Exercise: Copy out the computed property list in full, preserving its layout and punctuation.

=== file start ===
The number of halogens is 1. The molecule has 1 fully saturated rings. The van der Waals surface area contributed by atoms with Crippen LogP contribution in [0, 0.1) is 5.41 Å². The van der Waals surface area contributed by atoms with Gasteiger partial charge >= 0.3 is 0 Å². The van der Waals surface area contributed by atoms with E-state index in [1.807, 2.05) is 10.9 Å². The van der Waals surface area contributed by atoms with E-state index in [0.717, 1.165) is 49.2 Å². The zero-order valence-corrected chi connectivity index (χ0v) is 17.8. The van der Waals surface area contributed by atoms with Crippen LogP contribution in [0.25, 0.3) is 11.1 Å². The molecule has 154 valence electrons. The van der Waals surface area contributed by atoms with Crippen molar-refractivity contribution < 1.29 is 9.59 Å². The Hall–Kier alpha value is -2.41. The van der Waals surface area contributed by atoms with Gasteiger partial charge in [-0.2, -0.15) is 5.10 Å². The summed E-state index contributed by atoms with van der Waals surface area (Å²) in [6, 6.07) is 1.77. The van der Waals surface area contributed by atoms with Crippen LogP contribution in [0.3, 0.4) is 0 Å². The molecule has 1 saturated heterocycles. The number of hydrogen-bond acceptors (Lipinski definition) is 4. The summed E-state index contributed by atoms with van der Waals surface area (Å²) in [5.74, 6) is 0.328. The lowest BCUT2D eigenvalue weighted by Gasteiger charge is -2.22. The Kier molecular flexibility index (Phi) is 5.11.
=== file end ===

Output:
The number of halogens is 1. The molecule has 1 fully saturated rings. The van der Waals surface area contributed by atoms with Crippen LogP contribution in [0, 0.1) is 5.41 Å². The van der Waals surface area contributed by atoms with Gasteiger partial charge >= 0.3 is 0 Å². The van der Waals surface area contributed by atoms with E-state index in [1.807, 2.05) is 10.9 Å². The van der Waals surface area contributed by atoms with E-state index in [0.717, 1.165) is 49.2 Å². The zero-order valence-corrected chi connectivity index (χ0v) is 17.8. The van der Waals surface area contributed by atoms with Crippen LogP contribution in [0.25, 0.3) is 11.1 Å². The molecule has 154 valence electrons. The van der Waals surface area contributed by atoms with Crippen molar-refractivity contribution < 1.29 is 9.59 Å². The Hall–Kier alpha value is -2.41. The van der Waals surface area contributed by atoms with Gasteiger partial charge in [-0.2, -0.15) is 5.10 Å². The summed E-state index contributed by atoms with van der Waals surface area (Å²) in [6, 6.07) is 1.77. The van der Waals surface area contributed by atoms with Crippen LogP contribution in [0.3, 0.4) is 0 Å². The molecule has 1 saturated heterocycles. The number of hydrogen-bond acceptors (Lipinski definition) is 4. The summed E-state index contributed by atoms with van der Waals surface area (Å²) in [5.74, 6) is 0.328. The lowest BCUT2D eigenvalue weighted by Gasteiger charge is -2.22. The Kier molecular flexibility index (Phi) is 5.11.